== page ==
Home of the Ice Classic.
Location / Coordinates: Nenana, Alaska is located where the Tanana River and the Nenana Rivers come together, about 300 miles north of Anchorage and roughly 60 miles south of Fairbanks at mile 305 on the Parks Highway.
Coordinates: Latitude 64.56 & Longitude 149.09
Population / Elevation: Nearly 400 people live in Nenana, Alaska,at almost 400 feet above sea level.
Description: Nenana, Alaska has a nice little Main Street lined with a collection of historic storefronts and little log cabins. The old train depot is at the end of the street on the banks of the Tanana River. Nenana is a hub of sorts for tug boats and small barges shipping goods around Alaska’s interior. These activities are limited to the summer season as both the Nenana and Tenana rivers are shallow, filled with silt and tend to freeze solid during the winter season.
What to do there: Nenana, Alaska is probably best known for hosting the Nenana Ice Classic every winter. Winter is a long, dark, and very cold season in Alaska. Rivers freeze solid, snow piles up in drifts, and the biting wind howls across the land. Spring is anticipated with much fanfare here. In Nenana, Alaska, spring begins the minute the Tanana River’s ice breaks up. In late February, the Nenana community raises a black and white striped “tripod” (it actually has four legs) onto the frozen Tanana River. A line is attached to the tripod and to a clock housed in a tower on the shore. As the weather warms up the rivers begin to thaw, “break up” happens when ice from the river moves the tripod, pulling the line that trips the clock. Tickets are sold in a contest where people try to guess the exact day and minute of the break up. The winner is awarded a large cash prize. The Nenana Ice Classic has been an annual event since 1917. The Ice Classic Festival is quite an event in itself. Citizens of Nenana and the surrounding communities hold chile contests, arm wrestling contests, and egg tossing contests. There are arts and crafts from local artisans—honey from Nenana bees and Fireweed flowers, hand-quilted quilts, Athebascan bead work, and lots of homemade goodies. It’s truly a hometown, everyone-is-welcome kind of festival.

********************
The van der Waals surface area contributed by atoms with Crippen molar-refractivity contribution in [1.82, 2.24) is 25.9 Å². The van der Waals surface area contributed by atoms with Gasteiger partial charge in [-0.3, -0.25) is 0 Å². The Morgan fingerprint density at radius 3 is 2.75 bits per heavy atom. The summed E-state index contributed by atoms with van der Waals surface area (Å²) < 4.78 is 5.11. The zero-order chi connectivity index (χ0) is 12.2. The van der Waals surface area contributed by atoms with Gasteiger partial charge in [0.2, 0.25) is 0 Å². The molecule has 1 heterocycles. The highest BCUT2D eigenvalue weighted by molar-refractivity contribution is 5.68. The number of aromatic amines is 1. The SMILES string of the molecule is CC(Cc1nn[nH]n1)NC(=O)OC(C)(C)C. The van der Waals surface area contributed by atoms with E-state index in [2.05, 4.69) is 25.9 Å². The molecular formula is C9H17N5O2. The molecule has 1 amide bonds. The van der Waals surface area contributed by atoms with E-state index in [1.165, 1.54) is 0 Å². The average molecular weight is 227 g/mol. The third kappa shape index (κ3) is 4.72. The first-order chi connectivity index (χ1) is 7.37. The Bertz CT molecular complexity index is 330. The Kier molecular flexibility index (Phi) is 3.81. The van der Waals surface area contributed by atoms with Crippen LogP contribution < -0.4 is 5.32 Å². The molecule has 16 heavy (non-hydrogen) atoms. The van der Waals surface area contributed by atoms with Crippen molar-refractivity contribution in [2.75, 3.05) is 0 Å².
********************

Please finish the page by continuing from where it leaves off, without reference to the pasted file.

For railroad buffs, the train depot, on the National Register of Historic Places, now houses the Alaska Railroad Museum.
History: The Athebascans first settled this area and called it Toghottele. The convergence of the two rivers, the Tanana, and the Nenana, brought the Athebascans, miners, and trappers, the stern wheelers and the barges, and eventually the Parks Highway. Nenana is a crossroads both on the water and by land.
When the miners and trappers arrived, they pronounced the Athebascan “Toghottele” as Tortella or Tortlli, located on the north bank of the Tanana River overlooking what is now known as Nenana. At the turn of the century, 1902, a roadhouse and trading post was built for those traveling through the area. Two decades later the Alaska Railroad used Nenana as a construction base for it’s new rail system. President Warren Harding drove the golden spike at Nenana signifying completion of the Alaska Railroad in 1923.
How to get there: Nenana, Alaska has an airport with a 4,600 foot asphalt runway and a skiplane strip. Float-planes are also welcome. The Alaska Railroad comes through Nenana. The Parks Highway skirts Nenana for easy access from Anchorage and Fairbanks.
Facilities: Nenana, Alaska has all of the basic necessities—a visitor’s center, grocery store, laundromat, a radio station, churches, a library, restaurants, and a gift shop. There is a motel, and inn, and a bed and breakfast, and an RV park with hookups.
RV info: Nenana, Alaska does have an RV park with hookups.